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Still more complicated, at least a priori, are continuous nonlinear dynamical systems, such as fluids. Here one must define dynamical variables such as the density p(x, t)—at every point in space. Hence the number of degrees of freedom, and accordingly the phase-space dimension, becomes infinite; further, the resulting equations of motion become nonlinear partial differential equations. Note that one can view these continuous dynamical systems as the limits of large discrete systems and understand their partial differential equations as the limits of many coupled ordinary differential equations.

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for i = 1, 2,..., 64, (6)

We can illustrate this approach using a continuous nonlinear dynamical system that will be important in our later discussion. Hopefully, this example will pique the reader's interest, for it also indicates how elegantly perverse nonlinearity can be. The system is represented by the so-called sine-Gordon equation

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where the dependent variable 0 = 0(x, t) is a measure of the response of the system at position x and time t.

Computationally, one natural way to deal with this system is to introduce a discrete spatial grid with spacing Ax such that the position at the nth point in the grid is given by xnn Ax and define 0,(t) = 0(xn, t) for n = 1, 2,...N. Using a finite difference approximation for the second derivative,

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leads to a set of N coupled ordinary differential equations

d20n 1
dt2 (Ax)2


(On+1(t) - 20n(t) + On-1(t)) + sin 0, (t) n = 1, 2, ... N.

This is a finite degree-of-freedom dynamical system, like the FPU problem. In particular, it is just a set of simple plane pendula, coupled together by the discretized spatial derivative. Of course, the continuous sine-Gordon equation is recovered in the limit that N → ∞ (and thus Ax 0). The perverseness of nonlinearity is that whereas the Hamiltonian dynamical system described by a finite number N of coupled ordinary differential equations is not completely integrable, the infinite-dimensional Hamiltonian system described by the continuum sine-Gordon equation is! Further, as we shall later demonstrate, the latter system possesses localized "lump" solutions-the famed solitons—that persist for all time.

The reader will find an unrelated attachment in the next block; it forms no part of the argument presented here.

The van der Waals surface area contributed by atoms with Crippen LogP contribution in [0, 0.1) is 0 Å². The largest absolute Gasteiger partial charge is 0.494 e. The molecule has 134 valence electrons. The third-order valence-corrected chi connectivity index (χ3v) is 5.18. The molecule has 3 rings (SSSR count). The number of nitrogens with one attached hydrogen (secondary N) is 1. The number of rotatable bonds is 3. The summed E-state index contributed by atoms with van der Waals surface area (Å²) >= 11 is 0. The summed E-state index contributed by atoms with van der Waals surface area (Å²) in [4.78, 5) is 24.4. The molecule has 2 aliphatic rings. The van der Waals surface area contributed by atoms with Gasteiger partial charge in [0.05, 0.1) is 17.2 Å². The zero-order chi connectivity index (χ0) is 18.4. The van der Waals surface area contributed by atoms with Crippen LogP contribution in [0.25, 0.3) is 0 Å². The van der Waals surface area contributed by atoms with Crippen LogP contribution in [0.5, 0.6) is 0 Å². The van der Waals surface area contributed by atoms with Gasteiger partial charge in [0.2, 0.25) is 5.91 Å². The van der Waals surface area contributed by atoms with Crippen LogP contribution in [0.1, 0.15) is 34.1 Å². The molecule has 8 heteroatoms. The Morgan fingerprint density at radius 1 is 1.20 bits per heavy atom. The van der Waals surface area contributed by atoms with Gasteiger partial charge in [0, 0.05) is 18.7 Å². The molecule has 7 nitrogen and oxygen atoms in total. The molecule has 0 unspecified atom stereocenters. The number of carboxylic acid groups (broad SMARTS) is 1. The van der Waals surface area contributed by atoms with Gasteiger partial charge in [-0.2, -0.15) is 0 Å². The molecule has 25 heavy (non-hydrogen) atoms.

Hopefully, this digression on dynamical systems has made the subtlety of nonlinear phenomena quite apparent: very simple nonlinear systems-such as the damped, driven pendulum-can exhibit chaos involving extremely complex, apparently random motions, while very complicated systems-such as the one described by the sine-Gordon equation can exhibit remarkable manifestations of order. The challenge to researchers in this field is to determine which to expect and when.


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Paradigms of Nonlinearity. Before examining in some detail how this challenge is being confronted, we need to respond to some obvious but important questions. First, why study nonlinear science, rather than nonlinear chemistry, or nonlinear physics, or nonlinear biology? Nonlinear science sounds impossibly broad, too interdisciplinary, or "the study of everything." However, the absence of a systematic mathematical framework and the complexity of natural nonlinear phenomena suggest that nonlinear behavior is best comprehended by classifying its various manifestations in many different systems and by identifying and studying their common features. Indeed, both the interest and the power of nonlinear science arise precisely because common concepts are being discovered about systems in very different areas of mathematics and natural sciences. These common concepts, or paradigms, give insight into nonlinear problems in a large number of disciplines at once. By understanding these paradigms, one can hope to understand the essence of nonlinearity as well as its consequences in many fields.

Second, since it has long been known that most systems are inherently nonlinear, why has there been a sudden blossoming of interest in this field in the past twenty years or so? Why weren't many of these fundamental problems solved a century ago? On reflection, one can identify three recent developments whose synergistic blending has made possible revolutionary progress.

The first, and perhaps most crucial, development has been that of high-speed electronic computers, which permit quantitative numerical simulations of nonlinear systems. Indeed, the term experimental mathematics has been coined to describe computer-based investigations into problems inaccessible to analytic methods. Rather than simply confirming quantitatively results already anticipated by qualitative analysis,